From short stories and novellas to novelettes and poems – and even best covers! – let us know your Analog Science Fiction and Fact favorites this year. Winners join the pantheon of Analog authors who represent the Who’s Who of science fiction writers over the past thirty years.
(1) RECONCILIATION AT
ARISIA. When Arisia, the controversy-plagued Boston convention, takes place
this weekend they plan to face up to their troubles with a Reconciliation
track of 15 program items —
Arisia 2019 will offer a special Programming track called “Reconciliation”. These sessions will provide attendees opportunities to communicate about recent events involving the Arisia community, the convention itself, and Arisia, Inc. (our parent corporation).
Sessions use several approaches, allowing space for our community’s diversity. These methods range from silent work an attendee can do with trained facilitators, to town-hall discussions allowing community members to share their feelings, reactions and desire for change. We will also have a set of “chill out” programming for people who want to decompress after this kind of emotional labor as well as training and workshops for people who want to contribute to making change happen and being part of rebuilding our community.
Arisia will be collecting all feedback given by attendees at the sessions listed below, and will attempt to address salient items at the State of Arisia Community Update on Monday. Arisia Leadership from both the Convention and Corporation will be in Feedback sessions to provide our community the opportunity to talk directly with them.
(2) RSR’S POLL INFO
RESOURCE. Rocket Stack Rank’s Eric
Wong has created a central place to find ballots for
SF/F awards that are open to all or open to members (of associations or
conventions). It has links to ballots, shows due dates, links to RSR resources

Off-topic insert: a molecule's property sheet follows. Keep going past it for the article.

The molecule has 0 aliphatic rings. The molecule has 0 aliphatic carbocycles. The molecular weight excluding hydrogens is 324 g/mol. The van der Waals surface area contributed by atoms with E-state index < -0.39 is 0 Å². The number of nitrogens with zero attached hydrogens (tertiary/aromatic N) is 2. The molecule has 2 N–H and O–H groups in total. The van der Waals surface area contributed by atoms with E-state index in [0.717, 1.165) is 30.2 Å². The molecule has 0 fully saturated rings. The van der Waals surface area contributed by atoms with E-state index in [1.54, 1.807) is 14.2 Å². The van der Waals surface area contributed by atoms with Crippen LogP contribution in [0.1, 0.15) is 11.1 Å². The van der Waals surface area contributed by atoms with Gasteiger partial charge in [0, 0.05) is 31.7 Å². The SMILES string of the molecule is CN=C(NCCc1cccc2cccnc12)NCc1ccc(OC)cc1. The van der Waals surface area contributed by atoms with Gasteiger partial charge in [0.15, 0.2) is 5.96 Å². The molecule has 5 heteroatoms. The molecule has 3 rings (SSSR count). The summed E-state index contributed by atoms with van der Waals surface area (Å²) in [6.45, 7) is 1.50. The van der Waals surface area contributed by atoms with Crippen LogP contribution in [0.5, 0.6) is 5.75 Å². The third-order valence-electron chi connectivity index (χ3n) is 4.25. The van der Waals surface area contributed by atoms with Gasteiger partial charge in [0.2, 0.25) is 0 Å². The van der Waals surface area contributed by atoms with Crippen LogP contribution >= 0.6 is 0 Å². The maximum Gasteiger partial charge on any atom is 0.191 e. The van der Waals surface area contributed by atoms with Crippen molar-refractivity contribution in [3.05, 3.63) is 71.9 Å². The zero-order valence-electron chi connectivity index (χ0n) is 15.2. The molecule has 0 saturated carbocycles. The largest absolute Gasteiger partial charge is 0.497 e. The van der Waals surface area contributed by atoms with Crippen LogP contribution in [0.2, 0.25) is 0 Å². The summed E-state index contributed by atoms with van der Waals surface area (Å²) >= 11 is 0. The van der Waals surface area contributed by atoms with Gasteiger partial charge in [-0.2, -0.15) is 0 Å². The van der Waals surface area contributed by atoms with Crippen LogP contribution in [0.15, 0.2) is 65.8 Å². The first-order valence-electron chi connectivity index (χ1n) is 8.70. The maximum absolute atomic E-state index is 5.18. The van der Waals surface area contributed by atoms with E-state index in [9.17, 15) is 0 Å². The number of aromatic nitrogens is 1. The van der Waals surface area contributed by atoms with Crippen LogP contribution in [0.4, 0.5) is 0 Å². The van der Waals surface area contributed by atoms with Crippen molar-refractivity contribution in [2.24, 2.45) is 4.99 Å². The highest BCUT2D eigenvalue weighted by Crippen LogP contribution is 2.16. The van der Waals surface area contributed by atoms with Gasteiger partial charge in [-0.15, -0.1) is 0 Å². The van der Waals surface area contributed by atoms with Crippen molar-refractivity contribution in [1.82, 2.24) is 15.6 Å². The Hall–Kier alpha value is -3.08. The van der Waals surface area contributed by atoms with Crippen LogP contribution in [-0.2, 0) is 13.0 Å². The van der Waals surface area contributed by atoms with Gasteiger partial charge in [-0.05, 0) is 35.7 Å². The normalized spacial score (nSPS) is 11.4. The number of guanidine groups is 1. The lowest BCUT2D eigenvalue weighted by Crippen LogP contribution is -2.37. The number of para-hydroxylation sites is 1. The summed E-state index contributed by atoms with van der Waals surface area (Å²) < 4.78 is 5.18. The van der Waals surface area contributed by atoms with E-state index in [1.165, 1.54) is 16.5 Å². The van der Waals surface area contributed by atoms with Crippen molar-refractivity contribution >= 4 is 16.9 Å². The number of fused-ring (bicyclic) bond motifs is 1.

to help with voting such as longlists with story blurbs and scores and covers. http://www.rocketstackrank.com/p/2018-best-sff.html
The info will be updated as ballots for some awards close and others open.
Also of interest to fans is the Best SF/F section (below the SF/F Ballots), which if you expand it, shows the progress of the various award finalists + winners, year’s best anthologies, and reviewers recommendations that contribute to the score of each story. Currently, the scores are 32% complete, based on 0/26 awards announced, 1/7 year’s best anthologies TOCs shared, and 14/14 reviewers posted. The table shows expected dates for each award and year’s best, and the story scores will be updated with each release. Clicking on a completed award/year’s best/reviewer link will highlight the stories whose score was increased by that award/year’s best/reviewer.
Again and again, in M. Night Shyamalan’s Glass — the sequel to 2016’s Split, which was itself a stealth sequel to 2000’s Unbreakable — there are moments that should, by any reasonable measure, work. In the language of superhero films, they’re now-familiar turns of phrase that can be depended upon — and often have been depended upon — to elicit a jolt of adrenaline in the eager viewer.
Take the moment, late in the film, when a character heralds his return to super-form by finding a singular component of his old costume. Everything about the shot is set up to punch our buttons: The figure stands in stark silhouette. It’s filmed from a low, Spielbergian angle. The costume component in question unfurls with a dramatic snap and rustle painstakingly engineered by some hardworking Foley artist somewhere in Burbank, probably. The music swells to an insistent crescendo.
And yet … nothing.
Or the scene where another character dramatically intones his comic-book codename, then employs a [SOMETHING] to [ACT UPON] someone; and then — in case we missed it (we didn’t), we cut back to that previous shot of said character pronouncing his comic-book codename, which … oh, ha ha ha … we now realize, cheekily references the [SOMETHING]. (No spoilers.)
In any other film, that moment would provide the proceedings with a sardonic punch. Here, it’s just flat seltzer.
(4) YOLEN WINS AWARD. The Society of Children’s Book Writers and Illustrators
today announced the 2019 Golden Kite
and Sid Fleischman Awards, and sff author Jane Yolen was one of the
winners. [Via Locus Online.]
Young Adult Fiction:
Jane Yolen – MAPPING THE BONES (Philomel)